Television does not seem to be getting the rap for cooking Robert Bork's goose. This is a strange turn of events. Television has cooked plenty of geese in its time, Gary Hart's and Joseph Biden's among the most recent, and it's de rigueur to blame TV in cases like this.

But Bork, the apparently doomed Supreme Court nominee, was sunk, some feel, before the televised Senate Judiciary Committee hearings even began. There are, after all, still a few political realities not interlinked with video. Television could have played the role of Bork's salvation, however; the White House probably thought Bork could just wow everybody at the hearings and thus thwart the debunkers -- the deBorkers, as it were.

The reason the plot failed is that Bork came across on television as coldhearted and condescending. A dazzling intellect, if that's really what he has, doesn't necessarily guarantee television stardom; indeed, it may all but preclude it, to take precedent as a guide. Some viewers must have looked at Judge Bork and seen in him every haughty professor whose lectures they dreaded in college.

On the telegenicism scale, if one existed, Bork scored roughly 25 of a possible 100 points.

Appearance counts in television, obviously enough. The portly Bork with his Fu Manchuish facial hair became almost immediately an object of derision. David Letterman asked on his "Late Night" television show if America wanted a Supreme Court justice "who couldn't even decide whether he wanted to grow a beard or not."

On a recent edition of Fox Television's "A Current Affair," a teen-on-the-street jokingly insisted that Bork was actually Victor Buono in his King Tut get-up from the old "Batman" show. Those with deeper media memories may have seen in Bork an almost uncanny and somewhat unnerving resemblance to actor Niall MacGinnis as made up for the part of Dr. Karswell, urbane leader of a cult of devoted devil worshipers, in the 1958 British horror classic "Curse of the Demon."

Johnny Carson, in his Wednesday night monologue, acknowledged the apparent hopelessness of the nomination when he said, "Bork isn't having a very good week. I saw him at a bar this afternoon sharing a margarita with Valerie Harper." Harper was fired from the starring role in her own television series when she demanded a raise in salary and greater creative control.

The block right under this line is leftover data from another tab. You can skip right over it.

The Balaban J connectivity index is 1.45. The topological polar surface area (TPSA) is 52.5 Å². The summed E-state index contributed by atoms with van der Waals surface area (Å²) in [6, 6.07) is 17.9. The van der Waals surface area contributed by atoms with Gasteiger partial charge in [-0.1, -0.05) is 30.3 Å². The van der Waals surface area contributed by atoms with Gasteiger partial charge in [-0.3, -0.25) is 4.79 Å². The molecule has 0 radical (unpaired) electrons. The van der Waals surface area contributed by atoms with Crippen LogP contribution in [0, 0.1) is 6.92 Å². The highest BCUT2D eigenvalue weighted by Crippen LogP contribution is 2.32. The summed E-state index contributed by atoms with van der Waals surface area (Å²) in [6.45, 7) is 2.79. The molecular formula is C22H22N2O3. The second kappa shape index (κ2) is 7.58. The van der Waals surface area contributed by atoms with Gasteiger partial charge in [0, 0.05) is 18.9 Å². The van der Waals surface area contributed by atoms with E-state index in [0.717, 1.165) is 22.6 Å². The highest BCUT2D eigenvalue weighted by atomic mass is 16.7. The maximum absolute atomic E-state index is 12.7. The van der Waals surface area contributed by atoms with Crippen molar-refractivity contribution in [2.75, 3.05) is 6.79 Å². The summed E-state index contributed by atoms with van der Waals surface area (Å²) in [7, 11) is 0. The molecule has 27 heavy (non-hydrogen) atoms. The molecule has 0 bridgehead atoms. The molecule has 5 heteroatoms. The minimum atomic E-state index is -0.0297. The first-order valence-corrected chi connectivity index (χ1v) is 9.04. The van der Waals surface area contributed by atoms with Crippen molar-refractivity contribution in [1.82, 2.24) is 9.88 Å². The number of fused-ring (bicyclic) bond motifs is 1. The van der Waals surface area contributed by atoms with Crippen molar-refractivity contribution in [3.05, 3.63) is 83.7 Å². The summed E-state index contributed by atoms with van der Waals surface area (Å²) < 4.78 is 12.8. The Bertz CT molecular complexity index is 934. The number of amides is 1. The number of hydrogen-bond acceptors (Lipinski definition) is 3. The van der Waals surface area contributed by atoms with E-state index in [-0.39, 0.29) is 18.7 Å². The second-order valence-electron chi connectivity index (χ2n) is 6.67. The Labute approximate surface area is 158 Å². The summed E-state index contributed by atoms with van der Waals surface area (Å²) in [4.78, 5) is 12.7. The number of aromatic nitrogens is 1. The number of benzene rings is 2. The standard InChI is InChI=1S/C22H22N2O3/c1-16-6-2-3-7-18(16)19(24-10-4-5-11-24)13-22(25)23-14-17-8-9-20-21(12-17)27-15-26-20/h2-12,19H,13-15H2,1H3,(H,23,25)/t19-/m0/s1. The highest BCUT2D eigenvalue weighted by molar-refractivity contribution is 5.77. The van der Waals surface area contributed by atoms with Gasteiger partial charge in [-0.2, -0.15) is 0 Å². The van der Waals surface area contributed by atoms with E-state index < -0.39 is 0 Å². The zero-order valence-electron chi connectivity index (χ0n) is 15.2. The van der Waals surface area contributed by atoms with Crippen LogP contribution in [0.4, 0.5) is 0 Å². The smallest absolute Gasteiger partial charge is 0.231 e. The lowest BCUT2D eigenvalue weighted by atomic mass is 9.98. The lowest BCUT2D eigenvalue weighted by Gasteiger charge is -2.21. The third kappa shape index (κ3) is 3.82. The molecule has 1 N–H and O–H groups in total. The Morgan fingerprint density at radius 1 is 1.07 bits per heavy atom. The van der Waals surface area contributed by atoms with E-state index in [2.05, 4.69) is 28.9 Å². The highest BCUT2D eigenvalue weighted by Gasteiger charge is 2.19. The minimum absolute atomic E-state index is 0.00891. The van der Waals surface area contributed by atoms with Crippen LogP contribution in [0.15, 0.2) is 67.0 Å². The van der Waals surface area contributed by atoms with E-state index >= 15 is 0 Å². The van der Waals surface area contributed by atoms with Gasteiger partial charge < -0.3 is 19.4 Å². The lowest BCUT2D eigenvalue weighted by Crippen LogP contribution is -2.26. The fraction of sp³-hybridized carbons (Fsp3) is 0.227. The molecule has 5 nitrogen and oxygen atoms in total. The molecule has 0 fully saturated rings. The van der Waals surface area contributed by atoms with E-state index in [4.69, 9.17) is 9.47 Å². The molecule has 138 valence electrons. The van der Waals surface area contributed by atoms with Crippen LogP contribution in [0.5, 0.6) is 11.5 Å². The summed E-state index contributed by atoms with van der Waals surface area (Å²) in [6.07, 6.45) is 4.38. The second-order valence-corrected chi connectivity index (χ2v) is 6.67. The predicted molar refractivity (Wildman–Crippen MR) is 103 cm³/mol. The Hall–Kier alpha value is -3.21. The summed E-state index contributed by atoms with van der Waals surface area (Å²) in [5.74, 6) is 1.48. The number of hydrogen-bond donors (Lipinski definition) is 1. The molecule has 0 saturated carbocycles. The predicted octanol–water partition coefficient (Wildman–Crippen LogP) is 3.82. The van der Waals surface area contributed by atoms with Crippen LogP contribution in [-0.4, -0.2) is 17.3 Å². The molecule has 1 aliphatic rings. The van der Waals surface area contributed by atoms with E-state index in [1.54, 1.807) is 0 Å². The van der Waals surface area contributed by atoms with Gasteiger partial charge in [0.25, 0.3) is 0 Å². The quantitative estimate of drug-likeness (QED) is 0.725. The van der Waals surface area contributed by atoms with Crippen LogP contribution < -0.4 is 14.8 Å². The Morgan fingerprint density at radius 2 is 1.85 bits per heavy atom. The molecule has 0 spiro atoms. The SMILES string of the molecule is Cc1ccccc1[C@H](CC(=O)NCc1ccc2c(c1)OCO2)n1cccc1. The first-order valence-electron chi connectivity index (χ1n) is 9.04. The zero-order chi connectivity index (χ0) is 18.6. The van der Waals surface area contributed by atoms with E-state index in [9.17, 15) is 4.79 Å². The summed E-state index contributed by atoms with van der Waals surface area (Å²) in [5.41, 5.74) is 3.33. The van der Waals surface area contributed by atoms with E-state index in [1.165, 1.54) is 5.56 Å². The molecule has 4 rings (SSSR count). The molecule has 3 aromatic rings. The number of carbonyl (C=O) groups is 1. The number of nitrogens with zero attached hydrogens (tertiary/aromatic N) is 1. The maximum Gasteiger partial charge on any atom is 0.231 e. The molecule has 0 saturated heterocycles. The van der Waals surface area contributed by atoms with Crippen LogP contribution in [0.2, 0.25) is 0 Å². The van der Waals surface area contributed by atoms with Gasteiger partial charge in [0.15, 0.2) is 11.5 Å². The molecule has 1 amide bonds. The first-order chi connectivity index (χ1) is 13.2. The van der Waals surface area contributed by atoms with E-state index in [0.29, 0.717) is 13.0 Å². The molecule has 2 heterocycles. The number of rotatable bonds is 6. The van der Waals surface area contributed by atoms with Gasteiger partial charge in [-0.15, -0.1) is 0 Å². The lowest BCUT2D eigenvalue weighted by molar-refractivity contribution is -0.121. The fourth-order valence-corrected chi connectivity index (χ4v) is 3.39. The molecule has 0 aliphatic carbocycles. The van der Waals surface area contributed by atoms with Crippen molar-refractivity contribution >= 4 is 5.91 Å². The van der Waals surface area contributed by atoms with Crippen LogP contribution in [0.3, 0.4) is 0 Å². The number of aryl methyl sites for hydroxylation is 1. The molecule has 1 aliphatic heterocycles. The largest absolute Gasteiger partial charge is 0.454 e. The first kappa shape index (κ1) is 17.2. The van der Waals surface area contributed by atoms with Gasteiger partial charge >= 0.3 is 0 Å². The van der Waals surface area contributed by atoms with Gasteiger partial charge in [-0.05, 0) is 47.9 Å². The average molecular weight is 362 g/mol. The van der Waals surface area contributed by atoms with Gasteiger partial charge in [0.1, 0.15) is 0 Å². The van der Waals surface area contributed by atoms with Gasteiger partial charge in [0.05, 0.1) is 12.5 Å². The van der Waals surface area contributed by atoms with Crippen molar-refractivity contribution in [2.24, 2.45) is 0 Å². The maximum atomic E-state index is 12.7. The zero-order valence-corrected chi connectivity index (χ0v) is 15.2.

It's not as if Bork was up against fabulously formidable opponents on the committee. Chairman Biden, whom one assumed would be the leader of the charge, did a Nicely-Nicely routine that was two parts saccharin to one part NutraSweet. Bork, it's being said, was a victim of too many consulting cooks -- backstage image polishers who coaxed him into trying to sound more moderate in his views -- but so, perhaps, was Biden, who strove to counter his bellicose image by repeatedly flashing a sinister smile not unlike that worn by Tony Perkins during his final scene in "Psycho."

Sen. Edward M. Kennedy, at times too long-winded, managed to be dynamic and dignified in most of his accusatory questioning. But who really needs opponents when one has allies like Orrin Hatch, recycling the hackneyed shenanigans he pulled at the Rehnquist hearings?

Or, for that matter, friends like Alan Simpson, who reprised his pained posturing about the brutalities and ruthlessness of life on the Hill; oh how can we be so beastly to this dear little man, why must we sully and pillory such a distinguished jurist, have we at long last no decency, and so on. You'd think Simpson had been suffering through 40 years of bloody congressional skirmishes instead of a mere nine.

He's always playing Marc Antony to some imagined slain Caesar. The nomination of Bork by Ronald Reagan was a plainly political move; why was it then so heinous to attack it on plainly political grounds?

Groups like People for the American Way, which ran an effective anti-Bork commercial narrated by Gregory Peck, are being chastised right and left for distorting Bork's record. What do people think Bork himself was trying to do when he bellied up to the witness table? When he wasn't dodging, he was revising.

As for Hatch, he remains the indefatigable stooper. Nobody stoops lower, except maybe Geraldo Rivera. Reagan's implicit threat to make Hatch his next nominee was probably the nastiest note sounded during the whole affair. This is cause for putting a towel over your head and running for cover, the way some listeners did upon hearing the Orson Welles "War of the Worlds" broadcast in 1938.

Pundits and politicos, and the usual cadre of supercilious moralists, are wrangling with one another over who behaved most abysmally during the Bork confirmation process. The fact is, as America watched Bork, America learned to dislike Bork. Polls taken before the televised hearings began showed a majority of respondents unaware of Bork or his views.

As Bork's appearance before the committee progressed, the polls showed growing disenchantment. A shortage of compassion on Bork's part seemed palpable. Maybe people looked at Bork, pondered his judicial status, and imagined being up before him on a charge of driving while intoxicated or running a red light. He didn't look like he would be understanding or take into account mitigating circumstances.

He looked, and talked, like a man who would throw the book at you -- maybe like a man who would throw the book at the whole country. One comic joked that Bork found no guarantee in the Constitution of the right to watch television. It is, of course, among the most unalienable of modern rights. Television may not have cooked Bork's goose but it certainly did some gourmet basting.